Congress Restores Controversial Immigrant Tracking and Detention Program, But Demands Answers from Administration

February 14, 2003 12:00 am

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WASHINGTON – The American Civil Liberties Union today criticized Congressional Republicans for bringing back to life a controversial immigrant-tracking program that has led to widespread fear in immigrant communities and resulted in hundreds of detentions, but noted Congress’ pointed demands for answers from the Administration, saying they reflect widespread concern, on both sides of the aisle, about the program.

“By restoring a selective immigrant-tracking program that targets the wrong people and diverts resources from fighting terrorism, Republicans in Congress made a serious mistake that harms both civil liberties and national security,” said Timothy Edgar, an ACLU Legislative Counsel. “While we welcome strong reporting requirements, we fear the Administration will not provide the answers Congress is seeking or change its mind about this deeply misguided program.”

The controversial National Security Entry Exit Registration System program — or NSEERS — was given new life last night when Republican members of a conference committee on the omnibus spending legislation stripped a rider killing the program, which was initially backed by Sens. Edward Kennedy (D-MA), Russell Feingold (D-WI) and John Kyl (D-AZ) and included in the bill by the Senate.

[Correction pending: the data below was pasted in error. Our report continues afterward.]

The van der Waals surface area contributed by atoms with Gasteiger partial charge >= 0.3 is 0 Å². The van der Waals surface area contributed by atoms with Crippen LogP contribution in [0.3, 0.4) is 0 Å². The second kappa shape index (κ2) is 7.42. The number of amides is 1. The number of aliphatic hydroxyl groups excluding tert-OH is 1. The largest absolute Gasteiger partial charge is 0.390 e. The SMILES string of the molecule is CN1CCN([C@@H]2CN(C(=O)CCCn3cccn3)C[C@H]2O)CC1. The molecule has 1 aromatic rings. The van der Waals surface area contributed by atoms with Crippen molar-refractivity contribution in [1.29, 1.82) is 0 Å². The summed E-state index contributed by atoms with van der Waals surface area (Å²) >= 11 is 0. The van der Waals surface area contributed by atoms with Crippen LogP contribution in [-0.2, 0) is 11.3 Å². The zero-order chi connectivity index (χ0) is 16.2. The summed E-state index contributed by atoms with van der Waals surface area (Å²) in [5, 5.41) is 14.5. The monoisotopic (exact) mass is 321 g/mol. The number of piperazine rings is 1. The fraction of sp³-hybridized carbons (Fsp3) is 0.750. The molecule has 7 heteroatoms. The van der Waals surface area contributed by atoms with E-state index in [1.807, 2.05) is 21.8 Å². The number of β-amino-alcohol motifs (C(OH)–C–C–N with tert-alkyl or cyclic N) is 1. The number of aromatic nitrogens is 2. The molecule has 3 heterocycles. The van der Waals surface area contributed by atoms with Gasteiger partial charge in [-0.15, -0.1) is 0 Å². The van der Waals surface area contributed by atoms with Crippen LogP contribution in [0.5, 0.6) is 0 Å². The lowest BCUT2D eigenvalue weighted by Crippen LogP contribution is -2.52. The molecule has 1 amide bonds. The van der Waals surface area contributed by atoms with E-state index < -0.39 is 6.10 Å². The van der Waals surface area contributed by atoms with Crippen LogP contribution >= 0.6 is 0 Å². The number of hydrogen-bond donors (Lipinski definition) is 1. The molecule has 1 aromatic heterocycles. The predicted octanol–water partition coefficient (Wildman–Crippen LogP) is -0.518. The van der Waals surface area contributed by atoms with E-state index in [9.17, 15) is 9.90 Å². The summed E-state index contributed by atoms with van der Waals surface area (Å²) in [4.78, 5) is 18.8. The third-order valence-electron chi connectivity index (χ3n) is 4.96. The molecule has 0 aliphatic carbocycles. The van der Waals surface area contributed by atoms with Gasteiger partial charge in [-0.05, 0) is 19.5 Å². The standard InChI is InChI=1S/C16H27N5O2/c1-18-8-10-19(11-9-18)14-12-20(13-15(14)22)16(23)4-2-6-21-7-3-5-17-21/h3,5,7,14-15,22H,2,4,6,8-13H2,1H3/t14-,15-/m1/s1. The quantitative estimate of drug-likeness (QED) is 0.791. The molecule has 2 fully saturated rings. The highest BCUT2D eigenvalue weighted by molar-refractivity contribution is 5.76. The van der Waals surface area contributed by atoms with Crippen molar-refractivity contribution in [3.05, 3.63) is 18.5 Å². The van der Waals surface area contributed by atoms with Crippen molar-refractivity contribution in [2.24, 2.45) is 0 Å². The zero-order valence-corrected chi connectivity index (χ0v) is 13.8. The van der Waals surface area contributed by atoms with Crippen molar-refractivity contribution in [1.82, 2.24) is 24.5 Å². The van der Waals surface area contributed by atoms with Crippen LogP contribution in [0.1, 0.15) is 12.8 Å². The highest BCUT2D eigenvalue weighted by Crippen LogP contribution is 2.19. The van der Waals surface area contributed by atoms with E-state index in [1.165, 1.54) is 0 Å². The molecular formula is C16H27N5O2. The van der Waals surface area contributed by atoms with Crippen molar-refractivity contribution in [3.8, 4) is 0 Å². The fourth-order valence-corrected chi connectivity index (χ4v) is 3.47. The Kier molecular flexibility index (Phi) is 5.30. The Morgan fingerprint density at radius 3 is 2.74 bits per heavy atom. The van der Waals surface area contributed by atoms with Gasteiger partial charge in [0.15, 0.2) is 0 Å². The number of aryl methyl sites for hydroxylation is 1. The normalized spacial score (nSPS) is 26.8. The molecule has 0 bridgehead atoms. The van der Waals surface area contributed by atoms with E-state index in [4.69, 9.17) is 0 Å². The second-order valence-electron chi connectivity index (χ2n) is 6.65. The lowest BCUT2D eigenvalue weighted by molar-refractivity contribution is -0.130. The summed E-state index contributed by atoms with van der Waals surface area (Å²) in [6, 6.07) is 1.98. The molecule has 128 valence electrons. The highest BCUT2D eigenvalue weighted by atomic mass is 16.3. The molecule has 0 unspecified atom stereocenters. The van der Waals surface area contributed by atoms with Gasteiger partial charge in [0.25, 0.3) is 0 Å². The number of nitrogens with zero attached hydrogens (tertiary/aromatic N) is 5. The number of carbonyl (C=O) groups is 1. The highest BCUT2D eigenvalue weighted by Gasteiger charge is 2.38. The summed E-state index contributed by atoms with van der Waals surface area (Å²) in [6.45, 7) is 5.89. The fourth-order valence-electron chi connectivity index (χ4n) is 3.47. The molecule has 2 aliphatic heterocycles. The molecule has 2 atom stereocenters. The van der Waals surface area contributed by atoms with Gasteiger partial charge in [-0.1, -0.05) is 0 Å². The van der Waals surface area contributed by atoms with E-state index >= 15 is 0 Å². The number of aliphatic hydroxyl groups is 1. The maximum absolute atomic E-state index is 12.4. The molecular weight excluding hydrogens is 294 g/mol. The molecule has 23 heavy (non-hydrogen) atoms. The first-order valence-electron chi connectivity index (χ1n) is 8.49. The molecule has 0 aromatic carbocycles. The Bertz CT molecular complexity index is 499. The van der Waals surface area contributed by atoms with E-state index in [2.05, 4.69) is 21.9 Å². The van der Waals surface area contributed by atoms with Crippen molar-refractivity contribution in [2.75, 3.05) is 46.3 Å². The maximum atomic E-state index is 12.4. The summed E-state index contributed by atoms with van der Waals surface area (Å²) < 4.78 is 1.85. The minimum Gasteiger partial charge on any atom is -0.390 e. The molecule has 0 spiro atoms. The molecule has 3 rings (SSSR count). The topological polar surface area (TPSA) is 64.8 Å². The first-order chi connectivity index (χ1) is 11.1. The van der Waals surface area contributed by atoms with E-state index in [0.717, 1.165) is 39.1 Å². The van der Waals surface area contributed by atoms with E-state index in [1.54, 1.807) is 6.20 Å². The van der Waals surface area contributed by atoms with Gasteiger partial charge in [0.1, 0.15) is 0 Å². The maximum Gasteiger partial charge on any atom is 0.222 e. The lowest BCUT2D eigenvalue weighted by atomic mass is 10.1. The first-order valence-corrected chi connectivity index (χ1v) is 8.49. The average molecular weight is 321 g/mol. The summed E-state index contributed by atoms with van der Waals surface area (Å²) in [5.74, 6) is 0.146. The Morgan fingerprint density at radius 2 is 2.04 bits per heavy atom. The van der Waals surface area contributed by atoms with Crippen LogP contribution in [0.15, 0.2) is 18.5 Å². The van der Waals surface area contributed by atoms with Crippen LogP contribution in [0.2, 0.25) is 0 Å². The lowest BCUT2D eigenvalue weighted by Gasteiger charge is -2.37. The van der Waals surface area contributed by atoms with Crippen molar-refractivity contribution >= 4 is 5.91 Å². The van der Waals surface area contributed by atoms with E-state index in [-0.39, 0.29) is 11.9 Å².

The provision would have defunded NSEERS and was stripped out of the bill by Congressional Republicans. In its place, conferees included reporting language, which the ACLU said reflected widespread concern in Congress about the program, but objected that simple document collection will do little to stem the mass INS detentions.

The new provision requires the Attorney General and new Homeland Security Secretary to turn over all materials dealing with the system’s creation, its effectiveness as a national security tool, the process for choosing which countries are targeted for registration, future plans for NSEERS, consultation with other agencies in the system’s implementation, rationale for the widespread detentions and how the information collected in the registration process will be distributed among government agencies.

While the survival of NSEERS is a disappointment, the ACLU said, it comes in a bill that does contain a significant win for civil liberties. Earlier this week, the New York Times reported on the front page that conferees had agreed to include an amendment sponsored by Sen. Ron Wyden (D-OR) to limit the cyber-surveillance program known as Total Information Awareness.

A coalition letter opposing NSEERS can be found at:
/node/21263

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